It's back to school week this week.
As I drove to an appointment early yesterday morning and found myself stuck in the inevitable queue of traffic outside a school, the pavements were swarming with families and little children taking their first trek to 'big school'. Little small people sporting new school uniforms, some smiling, some looking anxious, some posing for that 'first school photo', carrying bags that looked to big for their tiny frames, some talking animatedly, others silent and tight lipped holding onto their parents hand.
The parents too, not sure whether to be happy or sad as their youngster becomes a school goer, wondering how they will cope on their first day; ready with those words of encouragement, reassurance and support as they usher them into the school gates. They have the wisdom and foresight to realise that at the end of that first day, most of the fears and insecurities will be forgotten and instead new words will be added to their vocabulary, they will have made a new friend, have added new experiences and new skills to their learning foundations and they will be tired, hungry and ready for home.
What struck me in that short period of just sitting and observing, was the individuality of each little group I looked at. There was a different emotion on every face and I could see each parent responding, some with a gentle reassuring arm around small shoulders, some sorting out a dishevelled uniform or tidying messy hair and each one ministering to the needs of their child and showing respect for their feelings and acknowledging their worries. No doubt at other times some of the behaviour of their children might not receive such an empathetic response but today, because of the day and the anticipation that has built up to towards it as the end of the summer holidays approached, most parents would be totally understanding and not expecting anything apart from nerves and excitement.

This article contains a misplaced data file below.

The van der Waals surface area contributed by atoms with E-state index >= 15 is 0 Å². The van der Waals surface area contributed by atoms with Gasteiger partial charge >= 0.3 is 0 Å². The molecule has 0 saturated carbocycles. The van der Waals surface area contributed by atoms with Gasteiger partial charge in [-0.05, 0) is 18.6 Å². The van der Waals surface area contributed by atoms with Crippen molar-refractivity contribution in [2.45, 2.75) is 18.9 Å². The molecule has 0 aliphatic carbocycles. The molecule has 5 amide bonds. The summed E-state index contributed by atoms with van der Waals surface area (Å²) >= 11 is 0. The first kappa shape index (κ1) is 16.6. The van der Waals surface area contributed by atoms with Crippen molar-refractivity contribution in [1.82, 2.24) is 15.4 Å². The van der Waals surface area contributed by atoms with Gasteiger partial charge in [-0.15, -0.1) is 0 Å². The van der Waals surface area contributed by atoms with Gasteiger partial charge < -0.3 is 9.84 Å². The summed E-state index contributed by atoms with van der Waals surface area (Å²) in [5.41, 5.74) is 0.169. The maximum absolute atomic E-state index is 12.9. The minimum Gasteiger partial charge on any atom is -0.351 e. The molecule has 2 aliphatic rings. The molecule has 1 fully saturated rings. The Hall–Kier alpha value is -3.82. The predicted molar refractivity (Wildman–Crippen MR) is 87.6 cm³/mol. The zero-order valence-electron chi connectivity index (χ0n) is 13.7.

They understand that their little person is about to embark on the first level of social learning on their own and for maybe the first time in their lives will have mixed emotions. They may well have voiced theirs fear of 'I need to know where the loo is' and 'how do I know where to go,' 'what do I have to do first' 'what do I say when I speak to a teacher' the list of new experiences and fears to overcome will be easy for some and daunting for others, all feelings are valid and all taken into account, because we as humans should have respect for each other.
What has this to do with dogs you might ask? for me, respect is one of the first things I explain to any of my clients, especially if I am working with a puppy. What does respect look like when engaging with a dog, whether it's your own or one you meet in the street? To get it right and show respect takes the same forethought and care as dealing with a child. Science has proven that dogs are sentient beings, capable of emotion and reading our expressions, and what's more, each dog is an individual, not a one size fits all. That first social canine human interaction can set the tone for the rest of the conversation.
So if you would like to practise some new skills when meeting and greeting canines here are a few guidelines.....
When meeting a puppy for the first time....
There are many other subtle signs and then there are those dogs that have tried being polite, have not been respected and then feel the need to growl, bark or show teeth and even defend their space. I don't think any of us would feel proud if we reduced a child to screaming, crying and lashing out with their fists. It really is time to give dogs the same consideration and respect. Give them choice so they don't need to use their voice.
Lets go back to school and re learn respect, care and consideration for humans and canines alike.